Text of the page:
For years, I have worked on recovering. I have unpeeled the onion, studying the many layers of the trauma of emotional abuse. I began to relearn so many basic aspects of life. I would never get the apology, the acknowledgment or the replacement of what was lost. I had to be courageous, dive into the waves and tumble through the rough seas only to find my way back to the shore. Only I had the power to fix things. There were no carpenters or repairmen I could call on to fix my broken house. I was the only one with the proper set of tools. I could try to bring in some helpers but, ultimately, it was my journey to travel, my pain to heal, my abuse to confront.
I still struggle with the idea of it all. I have long since come to accept my mother for who she was and have begun the process of forgiveness. It is not an overnight fix. You do not heal 20 million minutes of pain in a day, a week, a month or even a year. It is a process, slow and steady. There are detours, setbacks, roadblocks. Often there are new doorways that need to be opened and more layers to unpeel but now I take them on a bit more boldly. I stand up strong and tall with my hands on my hips and say there is no kryptonite that can destroy me. I can take whatever comes my way but I cannot promise that it won’t knock me down sometimes.
I try to remember now that victims of abuse don’t always walk around with black eyes and overt bruises. More often, their pain and scars are on the inside. They mask their trauma – no one wears a suit with a giant V on their chest to properly identify themselves. I try to take the time to look deeper when something seems off. I try to empathize and acknowledge that something might have gone wrong somewhere along the way. They may still be hiding behind the shame, the pain, the fear, the absolute exhaustion of trying to pretend everything is just fine. In the end, though, trauma leaks out of us. It seeps out of our pores and shows up in ways that make no sense to us. Until we are ready to connect the dots and feel the pain, one more time, we often deflect it, redirect it or shove it down but the trauma is strong, mighty and fearless. It will not be stopped. It will not be boxed up. It will not hide out. It will rear its head, however it sees fit.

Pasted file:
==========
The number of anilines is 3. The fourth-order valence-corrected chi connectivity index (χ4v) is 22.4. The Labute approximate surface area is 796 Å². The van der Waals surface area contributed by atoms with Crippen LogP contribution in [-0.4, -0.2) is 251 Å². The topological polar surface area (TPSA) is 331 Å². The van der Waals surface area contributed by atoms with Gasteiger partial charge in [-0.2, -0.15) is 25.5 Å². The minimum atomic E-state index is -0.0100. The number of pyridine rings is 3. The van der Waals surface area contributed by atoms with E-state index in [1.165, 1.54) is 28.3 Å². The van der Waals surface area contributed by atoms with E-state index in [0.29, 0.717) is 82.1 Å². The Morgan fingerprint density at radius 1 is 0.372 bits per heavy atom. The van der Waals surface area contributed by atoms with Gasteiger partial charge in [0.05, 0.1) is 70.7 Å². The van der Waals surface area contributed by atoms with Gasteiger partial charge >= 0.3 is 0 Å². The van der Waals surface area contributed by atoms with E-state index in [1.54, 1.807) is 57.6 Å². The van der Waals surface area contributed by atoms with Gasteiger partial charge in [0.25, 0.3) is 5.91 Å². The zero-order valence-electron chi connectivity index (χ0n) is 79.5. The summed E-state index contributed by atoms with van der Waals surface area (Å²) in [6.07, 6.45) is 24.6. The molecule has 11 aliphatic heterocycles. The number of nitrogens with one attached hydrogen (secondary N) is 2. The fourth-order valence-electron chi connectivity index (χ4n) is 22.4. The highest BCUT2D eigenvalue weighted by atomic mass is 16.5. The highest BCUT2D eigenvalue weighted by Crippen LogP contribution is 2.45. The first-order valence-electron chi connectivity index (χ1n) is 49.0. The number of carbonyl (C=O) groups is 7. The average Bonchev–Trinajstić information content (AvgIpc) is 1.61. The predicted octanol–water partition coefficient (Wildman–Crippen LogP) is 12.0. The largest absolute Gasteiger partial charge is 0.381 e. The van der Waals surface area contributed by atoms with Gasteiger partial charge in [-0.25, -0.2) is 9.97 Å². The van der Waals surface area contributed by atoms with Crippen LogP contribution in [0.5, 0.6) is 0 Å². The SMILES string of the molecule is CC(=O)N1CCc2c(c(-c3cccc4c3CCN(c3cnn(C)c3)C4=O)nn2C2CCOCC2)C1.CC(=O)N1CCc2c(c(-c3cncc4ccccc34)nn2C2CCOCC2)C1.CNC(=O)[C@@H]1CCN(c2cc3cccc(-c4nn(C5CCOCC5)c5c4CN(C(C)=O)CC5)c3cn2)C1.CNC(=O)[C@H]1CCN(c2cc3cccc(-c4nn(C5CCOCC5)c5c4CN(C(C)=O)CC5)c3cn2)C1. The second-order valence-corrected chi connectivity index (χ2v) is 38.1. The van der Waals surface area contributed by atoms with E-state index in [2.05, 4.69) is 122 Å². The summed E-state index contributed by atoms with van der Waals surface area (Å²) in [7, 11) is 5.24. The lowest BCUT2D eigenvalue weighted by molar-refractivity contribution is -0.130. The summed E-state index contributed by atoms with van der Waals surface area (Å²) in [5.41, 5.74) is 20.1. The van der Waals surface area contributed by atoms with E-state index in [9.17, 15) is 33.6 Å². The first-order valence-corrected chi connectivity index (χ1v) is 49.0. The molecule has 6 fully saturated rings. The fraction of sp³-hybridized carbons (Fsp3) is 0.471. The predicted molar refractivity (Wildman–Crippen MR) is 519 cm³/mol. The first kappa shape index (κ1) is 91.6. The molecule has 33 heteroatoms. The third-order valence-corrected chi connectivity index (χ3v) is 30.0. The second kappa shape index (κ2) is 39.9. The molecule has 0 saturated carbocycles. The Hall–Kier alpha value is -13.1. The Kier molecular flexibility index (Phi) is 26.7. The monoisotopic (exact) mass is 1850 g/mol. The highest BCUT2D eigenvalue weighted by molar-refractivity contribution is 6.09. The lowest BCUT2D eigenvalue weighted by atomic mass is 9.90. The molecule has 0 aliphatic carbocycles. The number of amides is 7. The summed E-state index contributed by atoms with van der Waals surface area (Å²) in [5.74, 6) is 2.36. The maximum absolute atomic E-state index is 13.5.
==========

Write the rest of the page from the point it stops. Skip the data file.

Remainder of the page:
I am grateful to my son for those words that day. He may never know how his innocent comment, his tender words meant to comfort his mommy as only a small child who adores his mother can offer, affected my life. He may never think of himself as my savior for how can a little boy accomplish such a herculean task. But, heroes come in many shapes and sizes and display themselves in ways that we often miss. I’m just glad that I paid attention that day so many years ago.
I am no longer a victim. I am a survivor. And, I am proud.